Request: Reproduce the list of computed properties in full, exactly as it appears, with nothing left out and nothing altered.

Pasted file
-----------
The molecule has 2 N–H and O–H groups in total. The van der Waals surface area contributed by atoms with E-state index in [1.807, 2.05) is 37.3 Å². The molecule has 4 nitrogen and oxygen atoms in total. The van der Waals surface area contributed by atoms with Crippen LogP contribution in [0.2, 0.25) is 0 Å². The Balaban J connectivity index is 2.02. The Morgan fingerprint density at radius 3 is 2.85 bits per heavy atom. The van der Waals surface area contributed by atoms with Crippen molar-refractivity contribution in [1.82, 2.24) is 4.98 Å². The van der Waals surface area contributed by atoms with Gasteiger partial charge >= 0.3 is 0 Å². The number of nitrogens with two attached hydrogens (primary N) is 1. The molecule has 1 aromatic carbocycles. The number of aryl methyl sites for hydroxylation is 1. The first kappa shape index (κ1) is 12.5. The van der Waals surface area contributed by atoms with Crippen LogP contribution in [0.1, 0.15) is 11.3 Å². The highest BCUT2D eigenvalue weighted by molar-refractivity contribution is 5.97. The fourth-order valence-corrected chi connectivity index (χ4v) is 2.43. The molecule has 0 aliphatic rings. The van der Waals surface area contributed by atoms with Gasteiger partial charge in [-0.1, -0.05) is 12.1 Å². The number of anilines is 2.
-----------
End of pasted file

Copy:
The molecule has 2 N–H and O–H groups in total. The van der Waals surface area contributed by atoms with E-state index in [1.807, 2.05) is 37.3 Å². The molecule has 4 nitrogen and oxygen atoms in total. The van der Waals surface area contributed by atoms with Crippen LogP contribution in [0.2, 0.25) is 0 Å². The Balaban J connectivity index is 2.02. The Morgan fingerprint density at radius 3 is 2.85 bits per heavy atom. The van der Waals surface area contributed by atoms with Crippen molar-refractivity contribution in [1.82, 2.24) is 4.98 Å². The van der Waals surface area contributed by atoms with Gasteiger partial charge >= 0.3 is 0 Å². The number of nitrogens with two attached hydrogens (primary N) is 1. The molecule has 1 aromatic carbocycles. The number of aryl methyl sites for hydroxylation is 1. The first kappa shape index (κ1) is 12.5. The van der Waals surface area contributed by atoms with Crippen LogP contribution in [0.1, 0.15) is 11.3 Å². The highest BCUT2D eigenvalue weighted by molar-refractivity contribution is 5.97. The fourth-order valence-corrected chi connectivity index (χ4v) is 2.43. The molecule has 0 aliphatic rings. The van der Waals surface area contributed by atoms with Gasteiger partial charge in [-0.1, -0.05) is 12.1 Å². The number of anilines is 2.